Workbench Creations Blog

Workbench Creations

Workbench Creations is the place for conversation and discussion about do-it-yourself (DIY) projects. This DIY blog will feature projects completed by its owner as well as projects completed by other do-it-yourselfers. Workbench Creations is the place where DIYers can discuss ideas, learn about what others have done, and share their expertise.

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DIY Backyard Pond

Posted June 30, 2008 11:05 AM by bhankiii

This is the new pond / fountain I built in our the backyard. The basic concept arose from the three urns that we found at Garden Ridge. The copper balls float around in the water and strike the copper chimes - it's subtle, you can barely hear it on the video, but it's just loud enough in person.

Construction details:

First I had to cut away the decking boards - that was easy enough, using a circular saw (I still have all my fingers!). To make it just a little extra special I chose dimensions based on the Golden Mean - i.e., the ratio between the short side and the long side is the same as the ratio between the long side and the sum of both the long and short sides - roughly 1.6. The Golden Mean was popular in Renaissance art.

The next, and hardest part in terms of labor, was the digging out of the dirt. The pond is about 8 inches deep. except where the urns are. That's about 6 inches deeper, and that hole is large enough to hold the urns, plus the pump and the plumbing. The two shorter urns are actually the same height, so the shorter one is sunk in a hole another four inches deep.

The base of the pond is just black vinyl pond sheeting loosely placed in the hole, starting at the deepest part. The rocks are reclaimed from the flower beds - the previous owners attempt at a grass free yard. I went with them because they also surround the swimming pool.

To make the fountain, I first cut holes on the side of each urn, near the bottom, large enough for the 1 inch plastic pump tubing to enter. I tried a variety of manifolds to connect the three urn tubes to the pump, but none of them worked the way I wanted - hydrodynamics not being my forte - then I hit on the idea of using a black plastic toilet bowl float. I drilled four 1 inch holes in it, spaced 90 degrees around it - one for the inlet from the pump, and three outlets for the urns. The pump tubing has spiral ribbing - for maximum pleasure - and that allowed it to be screwed into the holes with out needing any sealant.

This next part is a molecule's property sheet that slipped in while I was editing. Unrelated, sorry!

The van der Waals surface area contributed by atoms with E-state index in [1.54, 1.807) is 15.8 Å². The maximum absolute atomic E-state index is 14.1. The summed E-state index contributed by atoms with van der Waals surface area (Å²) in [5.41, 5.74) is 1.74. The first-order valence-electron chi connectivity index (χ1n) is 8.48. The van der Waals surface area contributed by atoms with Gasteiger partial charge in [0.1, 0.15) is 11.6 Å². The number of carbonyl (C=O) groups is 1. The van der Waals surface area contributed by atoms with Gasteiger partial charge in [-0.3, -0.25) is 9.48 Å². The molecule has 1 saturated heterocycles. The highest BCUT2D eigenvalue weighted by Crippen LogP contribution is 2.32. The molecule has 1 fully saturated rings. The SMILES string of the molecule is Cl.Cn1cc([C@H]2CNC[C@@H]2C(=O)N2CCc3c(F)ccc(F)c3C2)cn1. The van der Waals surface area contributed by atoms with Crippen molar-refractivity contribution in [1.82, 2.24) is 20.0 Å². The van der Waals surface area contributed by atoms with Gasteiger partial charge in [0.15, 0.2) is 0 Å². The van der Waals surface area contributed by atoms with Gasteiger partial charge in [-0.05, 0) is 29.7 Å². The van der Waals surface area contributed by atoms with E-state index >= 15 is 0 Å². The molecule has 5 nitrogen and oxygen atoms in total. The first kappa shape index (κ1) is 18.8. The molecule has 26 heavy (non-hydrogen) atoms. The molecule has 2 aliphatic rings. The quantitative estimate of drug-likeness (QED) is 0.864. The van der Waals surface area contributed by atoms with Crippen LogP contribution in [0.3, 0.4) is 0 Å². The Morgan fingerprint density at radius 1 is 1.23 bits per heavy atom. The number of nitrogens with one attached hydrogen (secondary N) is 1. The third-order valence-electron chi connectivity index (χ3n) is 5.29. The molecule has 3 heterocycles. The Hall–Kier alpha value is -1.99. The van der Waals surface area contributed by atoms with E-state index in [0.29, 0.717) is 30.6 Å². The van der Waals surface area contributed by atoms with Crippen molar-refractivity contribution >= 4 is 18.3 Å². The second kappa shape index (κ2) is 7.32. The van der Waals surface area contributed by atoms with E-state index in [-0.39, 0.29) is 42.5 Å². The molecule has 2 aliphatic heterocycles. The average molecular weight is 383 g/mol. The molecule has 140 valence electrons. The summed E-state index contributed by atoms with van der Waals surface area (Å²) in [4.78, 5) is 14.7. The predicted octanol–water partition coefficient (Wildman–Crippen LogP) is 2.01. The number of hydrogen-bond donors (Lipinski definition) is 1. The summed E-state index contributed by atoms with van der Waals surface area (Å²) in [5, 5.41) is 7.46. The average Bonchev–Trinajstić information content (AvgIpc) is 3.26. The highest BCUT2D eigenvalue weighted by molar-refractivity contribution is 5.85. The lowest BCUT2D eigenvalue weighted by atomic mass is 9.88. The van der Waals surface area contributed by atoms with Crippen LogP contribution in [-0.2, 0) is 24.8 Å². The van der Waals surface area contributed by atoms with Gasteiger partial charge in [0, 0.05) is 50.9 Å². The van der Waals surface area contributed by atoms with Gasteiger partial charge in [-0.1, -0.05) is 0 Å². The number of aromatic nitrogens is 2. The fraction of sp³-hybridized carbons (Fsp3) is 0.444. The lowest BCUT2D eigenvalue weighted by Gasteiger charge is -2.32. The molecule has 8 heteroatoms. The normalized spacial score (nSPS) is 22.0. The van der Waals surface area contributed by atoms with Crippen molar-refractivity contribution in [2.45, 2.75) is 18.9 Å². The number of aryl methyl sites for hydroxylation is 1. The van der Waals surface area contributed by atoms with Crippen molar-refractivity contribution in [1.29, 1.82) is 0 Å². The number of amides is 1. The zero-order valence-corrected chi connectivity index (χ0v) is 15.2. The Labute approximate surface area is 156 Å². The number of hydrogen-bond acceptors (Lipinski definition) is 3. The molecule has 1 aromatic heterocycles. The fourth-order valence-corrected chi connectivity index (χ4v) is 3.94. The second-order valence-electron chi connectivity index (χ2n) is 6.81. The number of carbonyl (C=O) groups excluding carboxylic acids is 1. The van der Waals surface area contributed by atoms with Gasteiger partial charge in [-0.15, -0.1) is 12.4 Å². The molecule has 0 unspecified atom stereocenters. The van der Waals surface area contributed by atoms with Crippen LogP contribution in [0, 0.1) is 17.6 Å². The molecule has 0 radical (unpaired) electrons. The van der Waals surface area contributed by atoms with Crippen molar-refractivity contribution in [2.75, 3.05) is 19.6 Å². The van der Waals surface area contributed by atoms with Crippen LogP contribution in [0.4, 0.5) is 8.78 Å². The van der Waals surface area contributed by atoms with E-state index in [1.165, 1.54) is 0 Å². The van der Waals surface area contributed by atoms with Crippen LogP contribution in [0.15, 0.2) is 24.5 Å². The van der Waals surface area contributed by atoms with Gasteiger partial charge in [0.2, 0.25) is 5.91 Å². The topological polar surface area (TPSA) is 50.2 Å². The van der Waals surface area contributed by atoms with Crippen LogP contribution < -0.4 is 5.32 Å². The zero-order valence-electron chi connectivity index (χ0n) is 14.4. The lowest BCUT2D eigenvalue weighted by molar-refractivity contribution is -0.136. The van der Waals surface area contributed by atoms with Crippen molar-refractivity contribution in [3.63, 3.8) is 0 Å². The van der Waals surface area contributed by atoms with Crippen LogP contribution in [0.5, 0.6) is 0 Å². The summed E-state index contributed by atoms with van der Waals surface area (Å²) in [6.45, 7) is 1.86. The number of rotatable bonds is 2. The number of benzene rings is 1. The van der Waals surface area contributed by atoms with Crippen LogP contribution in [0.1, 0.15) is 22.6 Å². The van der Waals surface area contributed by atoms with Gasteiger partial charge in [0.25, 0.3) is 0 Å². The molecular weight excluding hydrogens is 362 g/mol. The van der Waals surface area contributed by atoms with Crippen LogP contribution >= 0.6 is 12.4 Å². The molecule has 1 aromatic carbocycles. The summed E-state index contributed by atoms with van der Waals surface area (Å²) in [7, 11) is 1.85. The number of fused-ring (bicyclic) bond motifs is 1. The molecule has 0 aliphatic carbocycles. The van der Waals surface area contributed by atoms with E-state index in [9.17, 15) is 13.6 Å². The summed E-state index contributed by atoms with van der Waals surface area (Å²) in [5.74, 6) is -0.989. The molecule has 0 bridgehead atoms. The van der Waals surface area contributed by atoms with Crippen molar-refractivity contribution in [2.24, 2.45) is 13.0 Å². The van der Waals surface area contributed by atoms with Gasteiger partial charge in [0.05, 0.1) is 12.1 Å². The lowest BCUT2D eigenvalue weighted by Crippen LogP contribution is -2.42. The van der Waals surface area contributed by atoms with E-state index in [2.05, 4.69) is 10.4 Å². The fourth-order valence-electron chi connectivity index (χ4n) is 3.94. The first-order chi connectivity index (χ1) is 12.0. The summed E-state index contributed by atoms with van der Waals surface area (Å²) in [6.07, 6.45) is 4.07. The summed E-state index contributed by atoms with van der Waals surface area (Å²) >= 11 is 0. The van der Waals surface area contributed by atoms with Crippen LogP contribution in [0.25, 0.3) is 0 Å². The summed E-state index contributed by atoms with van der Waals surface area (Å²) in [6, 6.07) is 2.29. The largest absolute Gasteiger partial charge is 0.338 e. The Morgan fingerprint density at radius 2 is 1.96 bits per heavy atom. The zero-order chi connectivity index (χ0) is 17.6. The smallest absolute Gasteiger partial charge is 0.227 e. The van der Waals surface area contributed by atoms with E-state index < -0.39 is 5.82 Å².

At the top of each urn is a fountain spigot. I made these by soldering a small section of 1/2 copper pipe into a 3/4 to 1/2 inch reducing coupling, which I then glued into the end of the hose. I fixed the spigots in the top of the urns by wrapping some 3/4 inch heavy clear plastic tubing around the spigots and pressing them into the mouth of the urns. This I covered with rocks.

The pump filter is outside the pond, on the left behind the grill in the wide angle shots. I covered the hoses and power cords under the rocks along the house.

I loaded each urn with several inches of gravel to give them some weight to hold up to the water and the force of the fountains.

For the chimes, I used 1" copper plumbing pipe - which is only slightly less expensive than gold these days. The 5 chimes are tuned to a D major scale - which, as you all know, is the natural scale for violins. I thought that would be a suitable choice. When I say the chimes are tuned, I mean they are mathematically correct - the resonant dynamics of bells and chimes is beyond the scope of my pond making ambitions, but I did find many interesting articles about it online. Essentially, once you have the length of the first one - which was really just dumb luck in my case - the lengths of the others can be found from the formula L2 = L1*(sqrt(F1/F2)), where F is frequency and L is length.

To mount the chimes I built "chicken feet" out of 1/2 inch copper pipe - basically a T shaped part that sits on the bottom of the pond, with a riser coming up to hold the pipe. I drilled holes in the chimes at their nodal spots - points 22.4% from either end, where the vibration of the pipe is at a theoretical minimum - thus allowing the chimes to ring, even while though they aren't free hanging. The chimes are mounted just above the surface of the water so that the strikers can hit them.

For the strikers I found 2 inch copper floats. Apparently there is a whole copper float industry out there, and I located a company that would sell me 10 of them. When I originally put them in the pond the waves pushed them all out to the edge, so I got some fishing line and weights and tied each ball to a tether that keeps it anchored in the location that I wanted it to be. The copper floats come threaded with 8-32 screw threads, so that made it easy.

The lights are just 12V pond lights that I found at Home Depot. That's also where I got the rest of the pond equipment.

I bought 4 water lily plants. They are in the water and growing, but you probably can't see them in the video. Eventually they will fill the empty spots and cover the little bit of tubing that's still visible.

The metal goldfish and water lily in the background are from Pier 1.

I emptied my piggy bank and threw all the pennies into the pond to add to the copper effect, and to make it look like it's been there a while.


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